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Field of Dreams

Every child in the elementary school is asked to write out a dream on a little cloud of paper.

“I want to learn how to write cursive.”

“Make new friends.”

“I want to be able to run 2 laps without stopping.”

“Pass the multiplication test.”

“I hope that I have a lot of fun this year!”

“Learn about butterflies.”

The clouds are strung together by classroom, and the strings are hung next to each other, forming a fluttering “Field of Dreams” at the center of the school year’s first assembly, held out on the blacktop play area. The rockstar principal commands the kids’ attention with both her call out…

RP: Almond?
Student Body: Eagles!
RP: Almond?
SB (louder, all other conversation stopping): Eagles!

…and sheer presence. She welcomes everyone to the new year, to the school community. She walks through the importance of having dreams and setting goals, big and small, right from the beginning of something, like a school year, and then working diligently to achieve them, all the while supporting those around in realizing theirs. The talk culminates in the distribution of tiny bottles that the whole student body uses to blow hundreds of bubbles to symbolize letting dreams soar before she busts out the gong.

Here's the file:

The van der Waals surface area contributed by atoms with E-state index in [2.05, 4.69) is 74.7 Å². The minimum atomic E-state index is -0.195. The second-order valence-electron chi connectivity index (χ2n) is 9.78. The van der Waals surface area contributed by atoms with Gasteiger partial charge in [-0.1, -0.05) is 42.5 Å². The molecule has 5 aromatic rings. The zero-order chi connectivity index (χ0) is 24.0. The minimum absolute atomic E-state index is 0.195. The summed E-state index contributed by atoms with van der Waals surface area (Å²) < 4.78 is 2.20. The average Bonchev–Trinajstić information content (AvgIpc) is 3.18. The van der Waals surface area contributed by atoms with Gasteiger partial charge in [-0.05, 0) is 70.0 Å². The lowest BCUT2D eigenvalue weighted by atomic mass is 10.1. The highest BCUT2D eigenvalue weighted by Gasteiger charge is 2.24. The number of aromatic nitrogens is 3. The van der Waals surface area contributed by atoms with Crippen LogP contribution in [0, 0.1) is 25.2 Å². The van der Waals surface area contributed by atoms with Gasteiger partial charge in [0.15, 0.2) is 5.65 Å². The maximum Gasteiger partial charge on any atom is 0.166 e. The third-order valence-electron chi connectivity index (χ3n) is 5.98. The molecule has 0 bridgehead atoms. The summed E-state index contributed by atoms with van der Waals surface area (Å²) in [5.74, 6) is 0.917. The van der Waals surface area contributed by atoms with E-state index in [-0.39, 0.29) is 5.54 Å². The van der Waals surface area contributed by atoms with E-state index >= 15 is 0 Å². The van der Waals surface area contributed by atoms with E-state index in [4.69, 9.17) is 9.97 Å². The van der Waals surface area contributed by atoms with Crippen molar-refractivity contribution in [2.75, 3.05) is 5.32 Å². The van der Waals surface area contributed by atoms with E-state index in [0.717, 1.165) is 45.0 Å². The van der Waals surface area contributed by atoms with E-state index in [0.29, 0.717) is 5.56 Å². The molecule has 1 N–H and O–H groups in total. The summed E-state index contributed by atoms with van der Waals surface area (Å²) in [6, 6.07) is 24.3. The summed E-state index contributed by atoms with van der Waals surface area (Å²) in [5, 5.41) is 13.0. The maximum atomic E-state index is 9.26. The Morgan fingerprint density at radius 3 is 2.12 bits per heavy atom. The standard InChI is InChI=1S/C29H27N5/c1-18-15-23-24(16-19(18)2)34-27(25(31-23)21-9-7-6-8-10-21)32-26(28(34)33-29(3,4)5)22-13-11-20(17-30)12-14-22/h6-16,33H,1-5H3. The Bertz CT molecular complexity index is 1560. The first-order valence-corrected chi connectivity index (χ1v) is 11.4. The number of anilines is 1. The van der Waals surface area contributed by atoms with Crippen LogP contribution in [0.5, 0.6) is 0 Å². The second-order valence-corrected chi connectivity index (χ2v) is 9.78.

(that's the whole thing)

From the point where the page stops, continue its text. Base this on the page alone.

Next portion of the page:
RP: This gong will help you focus on all the great things you are going to do today and this year at Almond. I want you to listen to its sound, and when its sound ends, I want you to raise your hand. When you can’t hear its sound anymore, raise your hand. Now, you can’t do that if you aren’t super quiet, okay? (Lowering her voice as the crowd quiets.) When I strike the gong, it will make its sound, and I want you to raise your hand when you can no longer hear it. (Lowering her voice even more.) This is an activity that you might want to do with your eyes closed. That might help you really focus on the gong’s sound. (It couldn’t be much quieter.) Ready?

She strikes the gong, holding her microphone next to it. As the sound fades, a hand or two goes up among the seated children, then more, then a wave of them, from the kids and the teachers…and a few parents around the periphery.

RP: That was great, everyone. Let’s do that again. Listen to the sound, and when it ends, I want you to raise your hand. (Pin-drop quiet.) Ready? Here we go.

She strikes the gong again: one or two small hands up prematurely, a few more, many more, big hands up, from all the teachers and now, most of the parents.

Everyone, a hand in the air, smiles around at each other in the silence. A birthday presentation and the Pledge break the spell, somewhat but not entirely. The assembly breaks up, kids, teachers, and parents starting this Friday just a little more mindfully.

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